520.3.#.a: The second principle is usually considered as an axiom of Classical Equilibrium Thermodynamics (CET), but there are different versions of that law and the deductive relations between them are not immediately evident. That is so because the formulations were given in distinct epochs using very heterogeneous concepts, from the “mechanist" language before the stable construction of CET until the properly theoretical language of systems and states. The versions of Kelvin-Planck (KP), Clausius (C1) and Carnot (Ca) preceded the concept of entropy. That emerged tied to the formulation of the second principle given by classical entropy (SC): ΔS ≥ Σ1 ∫ dQ1/T1 (where the 1s are the systems that interchange heat with the system that varies its entropy, its heat surroundings). The law of increasing entropy (AS), that of potential entropy (PS) and the statemet of Carathéodory (Cth) are postentropic formulations of the second principle. From another point of view, the expressions KP, C1, Ca, SC and Cth can be classified as belonging to the classical developments of the theory, and the law PS as a member of the Gibbsian representations. Formulation AS could be considered as above this second clasification, since from this study it follows that it constitutes the most powerful version of the second principle, which permits the deduction equally of the Gibbsian expression (PS) as the classical ones (first SC, and on that basis the remaining four, which are more specific). The deductive tree of such diverse laws can only be realized after a systematic analysis of the basic concepts of CET, which permits a homogeneous reformulation of them all. For that task the genetic, historical and intuitive point of view should be left aside so as to adopt a purely axiomatic-deductive point of view. The results of my formulation of CET, Garrido (1983-1986), realized following the axiomatic focus designed by Bunge (1967) for factual theories, have been used in this previous conceptual analysis. On the other hand, the deductive tree of the formuIations of the second principle constructed here has as effect a modification, small but interesting, of the axiomatic base for my proposal for CET: in my previous work I considered the laws SC and AS strictly equivalent and as such interchangeable as axioms, and I had chosen precisely SC for that purpose. Now, as l argue here in detail, I have confirmed that AS is more general than SC and so should be the formulation of the second principle that appears as an axiom of the theory. Amongst the basic concepts of the domain of reference of the laws of this theory which are used here, the strangest is that of pseudoequilibrium (the state of those systems which are not in equilibrium, but whose subsystems are). In the usual statements of the theory this concept at times appears explicitly and with varying denominations (system with internal constraints, internally constrained system, etc.), and on many occasions appears in an implicit way, with no proper name (the term equilibrium is frequently used in a wide sense, covering pseudoequilibrium, but that ambiguity is a source of confusion and obscurity). Here a general and exact definition of this concept is presented and, aboye all, is systematically used, greatly easing the theoretical and homogeneous formulation of versions of the second principle, in particular that of the law of increasing entropy: (AS) For any isolated system, between two instants in which it is in a state of equilibrium or pseudoequilibrium: ΔS ≥ 0, yielding identity when in all the intermediate instants the system maintains itself in equilibrium or pseudoequilibrium. Even if this law is the most powerful expression of the second principle, it is not sufficient for the deduction of the remaining versions. It is also necessary to consider other axioma of CET, such as the first principle, the law of heat, and the postulate of isolation and equilibrium. Nevertheless, even if they are not exclusively theorems of AS, they can still be considered as (weak) formulations of the second principle, That is due to the fact that what is most peculiar about them, inequality, is deductively inherited from AS (the only axiom of the theory that contains it). The second principle is usually considered as an axiom of Classical Equilibrium Thermodynamics (CET), but there are different versions of that law and the deductive relations between them are not immediately evident. That is so because the formulations were given in distinct epochs using very heterogeneous concepts, from the “mechanist" language before the stable construction of CET until the properly theoretical language of systems and states. The versions of Kelvin-Planck (KP), Clausius (C1) and Carnot (Ca) preceded the concept of entropy. That emerged tied to the formulation of the second principle given by classical entropy (SC): ΔS ≥ Σ1 ∫ dQ1/T1 (where the 1s are the systems that interchange heat with the system that varies its entropy, its heat surroundings). The law of increasing entropy (AS), that of potential entropy (PS) and the statemet of Carathéodory (Cth) are postentropic formulations of the second principle. From another point of view, the expressions KP, C1, Ca, SC and Cth can be classified as belonging to the classical developments of the theory, and the law PS as a member of the Gibbsian representations. Formulation AS could be considered as above this second clasification, since from this study it follows that it constitutes the most powerful version of the second principle, which permits the deduction equally of the Gibbsian expression (PS) as the classical ones (first SC, and on that basis the remaining four, which are more specific). The deductive tree of such diverse laws can only be realized after a systematic analysis of the basic concepts of CET, which permits a homogeneous reformulation of them all. For that task the genetic, historical and intuitive point of view should be left aside so as to adopt a purely axiomatic-deductive point of view. The results of my formulation of CET, Garrido (1983-1986), realized following the axiomatic focus designed by Bunge (1967) for factual theories, have been used in this previous conceptual analysis. On the other hand, the deductive tree of the formuIations of the second principle constructed here has as effect a modification, small but interesting, of the axiomatic base for my proposal for CET: in my previous work I considered the laws SC and AS strictly equivalent and as such interchangeable as axioms, and I had chosen precisely SC for that purpose. Now, as l argue here in detail, I have confirmed that AS is more general than SC and so should be the formulation of the second principle that appears as an axiom of the theory. Amongst the basic concepts of the domain of reference of the laws of this theory which are used here, the strangest is that of pseudoequilibrium (the state of those systems which are not in equilibrium, but whose subsystems are). In the usual statements of the theory this concept at times appears explicitly and with varying denominations (system with internal constraints, internally constrained system, etc.), and on many occasions appears in an implicit way, with no proper name (the term equilibrium is frequently used in a wide sense, covering pseudoequilibrium, but that ambiguity is a source of confusion and obscurity). Here a general and exact definition of this concept is presented and, aboye all, is systematically used, greatly easing the theoretical and homogeneous formulation of versions of the second principle, in particular that of the law of increasing entropy: (AS) For any isolated system, between two instants in which it is in a state of equilibrium or pseudoequilibrium: ΔS ≥ 0, yielding identity when in all the intermediate instants the system maintains itself in equilibrium or pseudoequilibrium. Even if this law is the most powerful expression of the second principle, it is not sufficient for the deduction of the remaining versions. It is also necessary to consider other axioma of CET, such as the first principle, the law of heat, and the postulate of isolation and equilibrium. Nevertheless, even if they are not exclusively theorems of AS, they can still be considered as (weak) formulations of the second principle, That is due to the fact that what is most peculiar about them, inequality, is deductively inherited from AS (the only axiom of the theory that contains it).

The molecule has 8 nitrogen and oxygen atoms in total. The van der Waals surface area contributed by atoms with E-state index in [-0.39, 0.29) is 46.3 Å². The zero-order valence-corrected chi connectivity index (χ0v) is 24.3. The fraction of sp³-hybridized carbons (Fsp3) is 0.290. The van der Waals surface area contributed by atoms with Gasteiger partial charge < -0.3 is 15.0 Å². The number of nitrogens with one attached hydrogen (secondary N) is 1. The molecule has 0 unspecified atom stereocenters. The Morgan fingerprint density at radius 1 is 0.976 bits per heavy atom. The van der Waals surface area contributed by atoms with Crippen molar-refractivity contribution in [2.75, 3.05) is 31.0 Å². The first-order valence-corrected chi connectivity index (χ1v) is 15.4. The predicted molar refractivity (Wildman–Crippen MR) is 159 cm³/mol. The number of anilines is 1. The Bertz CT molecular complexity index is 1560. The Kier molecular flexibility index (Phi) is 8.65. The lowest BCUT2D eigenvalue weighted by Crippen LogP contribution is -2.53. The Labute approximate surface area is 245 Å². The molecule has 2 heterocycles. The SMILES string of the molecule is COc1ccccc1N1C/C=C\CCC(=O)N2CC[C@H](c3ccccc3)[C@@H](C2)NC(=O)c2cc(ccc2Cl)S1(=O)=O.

773.1.#.t: Crítica. Revista Hispanoamericana de Filosofía; Vol 19 No 56 (1987); 77-110